Multi VLAN Slowdown when Using HFSC
Hello PF Community. Thank you for any and all of your inputs and responses.
I've been dealing with on many pf sense networks. The issue is able to be recreated in a virtual environment. I'm not sure if it's something that i'm doing wrong in the shaping configuration or if it is an issue with HFSC shaping on VLANS. Troubleshooting and bench testing definitely point the finger at the traffic shaping, but i could be configuring the traffic shaping improperly.
The problem in a nutshell: Inter vlan traffic (NAT'ing from one subnet to another) goes smoothly. I'm getting full speeds between vlans without any issues. As soon I apply HFSC traffic shaping the speeds slow down drastically between vlans. So I know the issue is definitely with the shaping i'm applying. I guess i'm wondering if there is anyway to apply shaping to the outbound WAN traffic and not just each interface. More so looking to balance traffic in real time between the vlans and the WAN internet connection without restricting inter vlan communications.
The default queue size is only 50 packets. This does not apply with TS disabled. You probably need to tweak your queue depths since you enabled TS.
I guess i'm wondering if there is anyway to apply shaping to the outbound WAN traffic and not just each interface. More so looking to balance traffic in real time between the vlans and the WAN internet connection without restricting inter vlan communications.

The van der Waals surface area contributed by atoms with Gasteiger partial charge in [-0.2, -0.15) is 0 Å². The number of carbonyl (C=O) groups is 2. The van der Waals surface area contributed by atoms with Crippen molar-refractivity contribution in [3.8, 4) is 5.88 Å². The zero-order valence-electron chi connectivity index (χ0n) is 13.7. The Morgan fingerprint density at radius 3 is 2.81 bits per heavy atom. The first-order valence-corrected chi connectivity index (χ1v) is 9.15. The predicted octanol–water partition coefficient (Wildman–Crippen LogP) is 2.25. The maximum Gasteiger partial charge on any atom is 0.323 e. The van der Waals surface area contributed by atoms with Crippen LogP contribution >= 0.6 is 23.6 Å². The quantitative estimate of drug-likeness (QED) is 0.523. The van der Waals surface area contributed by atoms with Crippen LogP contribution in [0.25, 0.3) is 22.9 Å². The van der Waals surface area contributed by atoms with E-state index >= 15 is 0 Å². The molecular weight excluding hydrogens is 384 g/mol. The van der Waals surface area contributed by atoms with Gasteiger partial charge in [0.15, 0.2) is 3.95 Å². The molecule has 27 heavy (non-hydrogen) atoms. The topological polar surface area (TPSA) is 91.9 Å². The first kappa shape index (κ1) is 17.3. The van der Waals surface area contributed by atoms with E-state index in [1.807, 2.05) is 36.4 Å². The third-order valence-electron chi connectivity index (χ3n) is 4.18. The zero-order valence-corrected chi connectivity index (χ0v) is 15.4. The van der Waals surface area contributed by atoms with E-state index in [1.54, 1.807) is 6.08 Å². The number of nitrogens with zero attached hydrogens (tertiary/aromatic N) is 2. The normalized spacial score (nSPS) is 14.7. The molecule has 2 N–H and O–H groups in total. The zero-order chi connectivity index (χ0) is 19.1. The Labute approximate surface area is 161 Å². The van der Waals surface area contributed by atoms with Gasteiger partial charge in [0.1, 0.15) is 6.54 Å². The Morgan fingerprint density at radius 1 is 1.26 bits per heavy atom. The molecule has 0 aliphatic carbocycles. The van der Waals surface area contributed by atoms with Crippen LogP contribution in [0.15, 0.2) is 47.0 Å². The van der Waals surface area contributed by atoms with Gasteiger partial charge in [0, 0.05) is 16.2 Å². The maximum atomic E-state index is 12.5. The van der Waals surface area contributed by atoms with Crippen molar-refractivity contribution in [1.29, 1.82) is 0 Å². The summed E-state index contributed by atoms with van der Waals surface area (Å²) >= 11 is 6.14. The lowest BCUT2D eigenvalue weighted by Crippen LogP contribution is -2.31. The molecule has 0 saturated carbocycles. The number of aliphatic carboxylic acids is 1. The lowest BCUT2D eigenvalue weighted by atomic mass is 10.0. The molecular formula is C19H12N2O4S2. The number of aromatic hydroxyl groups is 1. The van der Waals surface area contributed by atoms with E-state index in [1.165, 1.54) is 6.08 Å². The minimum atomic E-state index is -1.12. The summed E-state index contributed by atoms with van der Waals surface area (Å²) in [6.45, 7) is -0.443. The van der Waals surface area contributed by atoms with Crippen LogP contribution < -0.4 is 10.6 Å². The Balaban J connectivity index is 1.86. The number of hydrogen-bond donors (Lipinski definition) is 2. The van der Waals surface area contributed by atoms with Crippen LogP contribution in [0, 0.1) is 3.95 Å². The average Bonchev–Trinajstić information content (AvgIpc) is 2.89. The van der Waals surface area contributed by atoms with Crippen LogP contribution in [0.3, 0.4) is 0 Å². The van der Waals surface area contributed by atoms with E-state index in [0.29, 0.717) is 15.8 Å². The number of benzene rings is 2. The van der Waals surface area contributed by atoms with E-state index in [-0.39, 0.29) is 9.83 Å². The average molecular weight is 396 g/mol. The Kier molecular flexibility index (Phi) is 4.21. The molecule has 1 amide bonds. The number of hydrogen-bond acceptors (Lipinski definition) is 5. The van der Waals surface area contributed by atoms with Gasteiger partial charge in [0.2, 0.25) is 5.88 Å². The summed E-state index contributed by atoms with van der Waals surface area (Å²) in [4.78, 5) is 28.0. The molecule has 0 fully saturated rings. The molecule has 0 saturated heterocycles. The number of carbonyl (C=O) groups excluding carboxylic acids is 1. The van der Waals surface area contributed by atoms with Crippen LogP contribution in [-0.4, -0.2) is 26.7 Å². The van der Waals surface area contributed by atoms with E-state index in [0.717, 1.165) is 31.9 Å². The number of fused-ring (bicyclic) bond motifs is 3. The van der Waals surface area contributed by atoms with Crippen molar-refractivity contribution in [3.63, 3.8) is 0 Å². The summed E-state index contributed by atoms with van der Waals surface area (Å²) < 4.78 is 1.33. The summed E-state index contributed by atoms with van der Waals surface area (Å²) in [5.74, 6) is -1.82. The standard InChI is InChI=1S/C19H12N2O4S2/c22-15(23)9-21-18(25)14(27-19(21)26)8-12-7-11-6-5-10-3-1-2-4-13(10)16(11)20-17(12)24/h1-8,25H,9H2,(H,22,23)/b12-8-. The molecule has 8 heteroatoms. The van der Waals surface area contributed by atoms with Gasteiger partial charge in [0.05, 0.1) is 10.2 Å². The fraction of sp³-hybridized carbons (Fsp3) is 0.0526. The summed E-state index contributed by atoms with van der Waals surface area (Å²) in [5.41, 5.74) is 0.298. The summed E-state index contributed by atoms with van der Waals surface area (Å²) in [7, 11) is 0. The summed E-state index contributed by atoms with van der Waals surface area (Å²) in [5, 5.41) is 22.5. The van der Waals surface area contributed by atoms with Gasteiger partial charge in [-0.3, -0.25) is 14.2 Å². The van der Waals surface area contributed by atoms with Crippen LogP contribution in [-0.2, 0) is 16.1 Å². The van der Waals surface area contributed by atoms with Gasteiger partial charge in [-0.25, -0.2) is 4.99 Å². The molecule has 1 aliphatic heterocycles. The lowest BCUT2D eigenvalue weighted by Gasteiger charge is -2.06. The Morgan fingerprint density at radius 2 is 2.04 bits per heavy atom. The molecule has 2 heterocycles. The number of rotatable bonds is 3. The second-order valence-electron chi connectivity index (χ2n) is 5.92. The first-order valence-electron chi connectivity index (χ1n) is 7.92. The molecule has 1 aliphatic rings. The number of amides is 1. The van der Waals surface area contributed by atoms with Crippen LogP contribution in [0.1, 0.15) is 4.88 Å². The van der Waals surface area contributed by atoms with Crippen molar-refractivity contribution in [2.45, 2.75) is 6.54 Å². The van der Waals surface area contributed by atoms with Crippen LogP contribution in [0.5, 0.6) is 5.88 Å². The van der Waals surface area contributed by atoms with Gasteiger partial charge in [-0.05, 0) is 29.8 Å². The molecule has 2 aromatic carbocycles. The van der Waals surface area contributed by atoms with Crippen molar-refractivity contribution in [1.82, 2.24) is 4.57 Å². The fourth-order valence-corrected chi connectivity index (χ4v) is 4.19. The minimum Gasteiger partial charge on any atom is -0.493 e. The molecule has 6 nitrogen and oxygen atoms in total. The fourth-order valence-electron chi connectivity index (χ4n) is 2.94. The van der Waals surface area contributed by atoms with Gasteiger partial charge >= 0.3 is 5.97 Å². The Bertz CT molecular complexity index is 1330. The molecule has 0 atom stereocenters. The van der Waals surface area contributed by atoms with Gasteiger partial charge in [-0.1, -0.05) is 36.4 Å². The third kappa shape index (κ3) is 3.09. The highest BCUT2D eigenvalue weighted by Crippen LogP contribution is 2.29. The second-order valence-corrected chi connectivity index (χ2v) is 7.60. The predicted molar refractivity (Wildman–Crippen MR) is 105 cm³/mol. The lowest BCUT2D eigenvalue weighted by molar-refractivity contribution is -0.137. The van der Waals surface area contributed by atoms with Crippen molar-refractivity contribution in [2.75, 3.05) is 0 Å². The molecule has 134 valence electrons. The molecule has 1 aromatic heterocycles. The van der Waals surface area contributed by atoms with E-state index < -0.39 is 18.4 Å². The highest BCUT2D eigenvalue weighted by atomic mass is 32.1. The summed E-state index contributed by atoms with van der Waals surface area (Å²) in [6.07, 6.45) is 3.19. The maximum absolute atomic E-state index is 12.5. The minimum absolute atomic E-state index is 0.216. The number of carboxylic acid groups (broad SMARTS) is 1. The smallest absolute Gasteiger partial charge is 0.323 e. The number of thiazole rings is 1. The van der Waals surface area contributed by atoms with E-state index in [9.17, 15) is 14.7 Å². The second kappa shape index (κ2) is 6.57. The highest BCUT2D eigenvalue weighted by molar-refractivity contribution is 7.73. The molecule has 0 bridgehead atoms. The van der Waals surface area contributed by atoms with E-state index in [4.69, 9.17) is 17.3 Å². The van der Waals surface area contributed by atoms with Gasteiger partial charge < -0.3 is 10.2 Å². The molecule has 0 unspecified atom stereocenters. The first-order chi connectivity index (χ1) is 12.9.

I think the Wizard creates a queue for LAN traffic on the local interfaces that explicitly avoids putting any restrictions on local traffic, so you might confirm that it is working. Is your problem caused by incorrect classification of traffic to the wrong queue? Is the queue bandwidth itself incorrect? Does simply enabling traffic-shaping cause the slow-down? We/you need to figure it out. Look at pftop and other diagnostics to confirm where the problem lies. Share more details.
A possibly simpler method would be to only create WAN queues, but this will mean only your uploads will be shaped. You could maybe use limiters on WAN to shape downloads (queues only work on outgoing traffic) since limiters are capable of shaping in both directions on an interface.